Decades before Jane Knapp developed the emergency services division and became chair of graduate medical education at Children’s Mercy Hospital she was a surgeon in training, reaching for an instrument in the operating room when the male surgeon in charge interrupted her.
“He said ‘You’re a woman and a lefty,’” Knapp recalled recently. “As if it were two strikes against me.”
Much has changed since then thanks to pioneers like Knapp, who retired last year after 39 years of practicing medicine.
But a new study suggests female doctors in Kansas City still aren’t treated equally to their male peers, at least in terms of pay.
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The study by Doximity, a social network for physicians, found that there was a 27 percent gap between what male and female doctors earn in Kansas City — the 13th largest gap in America’s 50 largest metro areas.
In all 50 markets combined, the gap was 26.5 percent, with Charlotte (33 percent) and Durham (31 percent) the areas with the largest differences. The smallest gender pay gap in the study was Sacramento’s 19 percent average.
Chris Whaley, Doximity’s lead researcher on the project, said the company didn’t try to determine the reasons for the national pay gap. But it persisted across all medical specialties and, with data based on 36,000 doctors, Whaley said he’s confident it’s accurate.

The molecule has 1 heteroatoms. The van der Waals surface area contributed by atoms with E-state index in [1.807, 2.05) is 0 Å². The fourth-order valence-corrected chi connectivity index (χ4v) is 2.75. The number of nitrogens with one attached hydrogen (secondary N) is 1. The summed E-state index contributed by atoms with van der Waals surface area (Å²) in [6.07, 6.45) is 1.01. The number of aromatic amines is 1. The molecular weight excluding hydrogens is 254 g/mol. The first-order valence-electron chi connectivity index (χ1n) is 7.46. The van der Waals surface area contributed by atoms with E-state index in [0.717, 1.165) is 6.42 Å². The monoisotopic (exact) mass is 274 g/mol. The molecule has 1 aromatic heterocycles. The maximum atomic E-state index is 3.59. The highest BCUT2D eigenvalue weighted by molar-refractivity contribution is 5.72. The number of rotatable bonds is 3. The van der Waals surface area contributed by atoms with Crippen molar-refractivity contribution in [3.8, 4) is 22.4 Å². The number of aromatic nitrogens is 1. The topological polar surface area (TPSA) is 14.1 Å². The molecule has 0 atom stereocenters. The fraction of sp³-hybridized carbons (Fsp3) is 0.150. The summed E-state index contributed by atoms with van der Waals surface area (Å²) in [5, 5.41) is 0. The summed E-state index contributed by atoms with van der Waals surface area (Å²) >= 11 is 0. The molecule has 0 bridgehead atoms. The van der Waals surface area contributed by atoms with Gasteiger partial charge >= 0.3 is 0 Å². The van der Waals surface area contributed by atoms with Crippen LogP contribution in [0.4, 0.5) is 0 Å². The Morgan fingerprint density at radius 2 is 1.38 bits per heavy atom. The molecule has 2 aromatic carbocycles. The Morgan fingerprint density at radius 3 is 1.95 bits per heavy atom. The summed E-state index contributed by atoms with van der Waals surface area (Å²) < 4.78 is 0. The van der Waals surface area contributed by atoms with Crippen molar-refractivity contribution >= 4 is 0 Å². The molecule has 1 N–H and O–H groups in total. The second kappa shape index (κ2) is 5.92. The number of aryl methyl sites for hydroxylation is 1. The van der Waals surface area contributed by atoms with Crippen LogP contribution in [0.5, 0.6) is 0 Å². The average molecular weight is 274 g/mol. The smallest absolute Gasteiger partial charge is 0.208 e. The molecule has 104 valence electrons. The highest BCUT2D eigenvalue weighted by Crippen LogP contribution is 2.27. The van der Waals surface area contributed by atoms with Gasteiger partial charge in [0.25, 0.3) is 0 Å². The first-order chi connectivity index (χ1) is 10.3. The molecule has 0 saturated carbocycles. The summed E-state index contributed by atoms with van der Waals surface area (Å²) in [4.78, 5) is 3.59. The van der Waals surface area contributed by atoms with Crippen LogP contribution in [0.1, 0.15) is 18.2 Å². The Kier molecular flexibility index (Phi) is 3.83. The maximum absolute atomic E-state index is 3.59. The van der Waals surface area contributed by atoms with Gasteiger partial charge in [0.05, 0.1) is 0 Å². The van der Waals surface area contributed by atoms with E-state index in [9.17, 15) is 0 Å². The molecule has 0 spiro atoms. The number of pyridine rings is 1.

“I think that what we’re seeing is actually real and something that exists within the medical community,” Whaley said. “When we think about why this goes on and what’s the underlying reason, that’s something we didn’t get into. Hopefully that’s the beginning of another stream of research.”
According to the American Association of University Women, the gender pay gap across all professions nationwide in 2015 was about 20 percent. It was slightly higher in Missouri (22 percent) and Kansas (23 percent).
Compared to other female physicians nationwide, Kansas City’s female doctors are doing well, with an average pay of $259,000 that ranks 15th.
Kansas City ranked 13th in the study in average compensation for all physicians, at about $332,000 and 14th in average compensation for all primary care doctors at about $254,000.
Joel Davis, Doximity’s vice president of strategic analytics, said the company is looking for other ways to use the data to provide career guidance to its physician members.
That could include exploring why doctors who live near major medical institutions tend to get paid less, or why female physicians tend to get paid less.
“That’s one area we could dive into further,” Davis said. “We could start to look more closely at the gender gap data to see if we could identify different causations.”